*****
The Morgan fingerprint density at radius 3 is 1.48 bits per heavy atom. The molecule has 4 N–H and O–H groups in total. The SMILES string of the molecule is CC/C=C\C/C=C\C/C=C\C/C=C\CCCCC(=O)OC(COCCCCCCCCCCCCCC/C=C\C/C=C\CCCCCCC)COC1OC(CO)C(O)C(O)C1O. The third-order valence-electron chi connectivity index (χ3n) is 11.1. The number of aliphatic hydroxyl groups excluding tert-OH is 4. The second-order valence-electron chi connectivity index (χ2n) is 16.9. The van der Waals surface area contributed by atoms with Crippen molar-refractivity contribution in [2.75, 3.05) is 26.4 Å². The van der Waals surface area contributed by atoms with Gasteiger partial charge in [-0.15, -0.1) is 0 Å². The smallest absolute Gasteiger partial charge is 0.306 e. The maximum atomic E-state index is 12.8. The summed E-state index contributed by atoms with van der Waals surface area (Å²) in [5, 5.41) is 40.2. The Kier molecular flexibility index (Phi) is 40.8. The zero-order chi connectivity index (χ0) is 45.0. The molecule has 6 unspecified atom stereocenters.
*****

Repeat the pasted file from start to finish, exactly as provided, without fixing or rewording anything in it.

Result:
The Morgan fingerprint density at radius 3 is 1.48 bits per heavy atom. The molecule has 4 N–H and O–H groups in total. The SMILES string of the molecule is CC/C=C\C/C=C\C/C=C\C/C=C\CCCCC(=O)OC(COCCCCCCCCCCCCCC/C=C\C/C=C\CCCCCCC)COC1OC(CO)C(O)C(O)C1O. The third-order valence-electron chi connectivity index (χ3n) is 11.1. The number of aliphatic hydroxyl groups excluding tert-OH is 4. The second-order valence-electron chi connectivity index (χ2n) is 16.9. The van der Waals surface area contributed by atoms with Crippen molar-refractivity contribution in [2.75, 3.05) is 26.4 Å². The van der Waals surface area contributed by atoms with Gasteiger partial charge in [-0.15, -0.1) is 0 Å². The smallest absolute Gasteiger partial charge is 0.306 e. The maximum atomic E-state index is 12.8. The summed E-state index contributed by atoms with van der Waals surface area (Å²) in [5, 5.41) is 40.2. The Kier molecular flexibility index (Phi) is 40.8. The zero-order chi connectivity index (χ0) is 45.0. The molecule has 6 unspecified atom stereocenters.